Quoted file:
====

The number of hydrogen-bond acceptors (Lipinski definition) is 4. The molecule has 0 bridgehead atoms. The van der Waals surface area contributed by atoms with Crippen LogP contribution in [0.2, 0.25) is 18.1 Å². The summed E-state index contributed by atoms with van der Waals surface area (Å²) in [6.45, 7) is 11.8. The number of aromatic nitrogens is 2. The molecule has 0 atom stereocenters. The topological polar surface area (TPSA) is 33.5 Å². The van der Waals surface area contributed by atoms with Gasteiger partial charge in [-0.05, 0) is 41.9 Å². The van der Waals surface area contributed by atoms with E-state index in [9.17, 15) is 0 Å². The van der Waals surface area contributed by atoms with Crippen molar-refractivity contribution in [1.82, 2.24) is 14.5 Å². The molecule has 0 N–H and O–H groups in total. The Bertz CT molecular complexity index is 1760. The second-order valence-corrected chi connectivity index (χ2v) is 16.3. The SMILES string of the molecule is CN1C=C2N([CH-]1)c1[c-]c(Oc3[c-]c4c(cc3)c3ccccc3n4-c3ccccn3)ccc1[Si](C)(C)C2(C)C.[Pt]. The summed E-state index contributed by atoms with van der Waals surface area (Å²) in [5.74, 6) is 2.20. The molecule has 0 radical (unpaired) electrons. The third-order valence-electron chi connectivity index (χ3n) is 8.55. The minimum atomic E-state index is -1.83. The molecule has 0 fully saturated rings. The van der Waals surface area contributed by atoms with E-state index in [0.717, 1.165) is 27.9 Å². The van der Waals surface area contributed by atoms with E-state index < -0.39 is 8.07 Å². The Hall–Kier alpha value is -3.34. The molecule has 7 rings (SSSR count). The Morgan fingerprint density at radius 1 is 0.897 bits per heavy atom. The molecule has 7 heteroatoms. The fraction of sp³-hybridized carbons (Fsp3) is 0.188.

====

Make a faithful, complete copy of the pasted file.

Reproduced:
The number of hydrogen-bond acceptors (Lipinski definition) is 4. The molecule has 0 bridgehead atoms. The van der Waals surface area contributed by atoms with Crippen LogP contribution in [0.2, 0.25) is 18.1 Å². The summed E-state index contributed by atoms with van der Waals surface area (Å²) in [6.45, 7) is 11.8. The number of aromatic nitrogens is 2. The molecule has 0 atom stereocenters. The topological polar surface area (TPSA) is 33.5 Å². The van der Waals surface area contributed by atoms with Gasteiger partial charge in [-0.05, 0) is 41.9 Å². The van der Waals surface area contributed by atoms with E-state index in [9.17, 15) is 0 Å². The van der Waals surface area contributed by atoms with Crippen molar-refractivity contribution in [1.82, 2.24) is 14.5 Å². The molecule has 0 N–H and O–H groups in total. The Bertz CT molecular complexity index is 1760. The second-order valence-corrected chi connectivity index (χ2v) is 16.3. The SMILES string of the molecule is CN1C=C2N([CH-]1)c1[c-]c(Oc3[c-]c4c(cc3)c3ccccc3n4-c3ccccn3)ccc1[Si](C)(C)C2(C)C.[Pt]. The summed E-state index contributed by atoms with van der Waals surface area (Å²) in [5.74, 6) is 2.20. The molecule has 0 radical (unpaired) electrons. The third-order valence-electron chi connectivity index (χ3n) is 8.55. The minimum atomic E-state index is -1.83. The molecule has 0 fully saturated rings. The van der Waals surface area contributed by atoms with E-state index in [0.717, 1.165) is 27.9 Å². The van der Waals surface area contributed by atoms with E-state index < -0.39 is 8.07 Å². The Hall–Kier alpha value is -3.34. The molecule has 7 rings (SSSR count). The Morgan fingerprint density at radius 1 is 0.897 bits per heavy atom. The molecule has 7 heteroatoms. The fraction of sp³-hybridized carbons (Fsp3) is 0.188.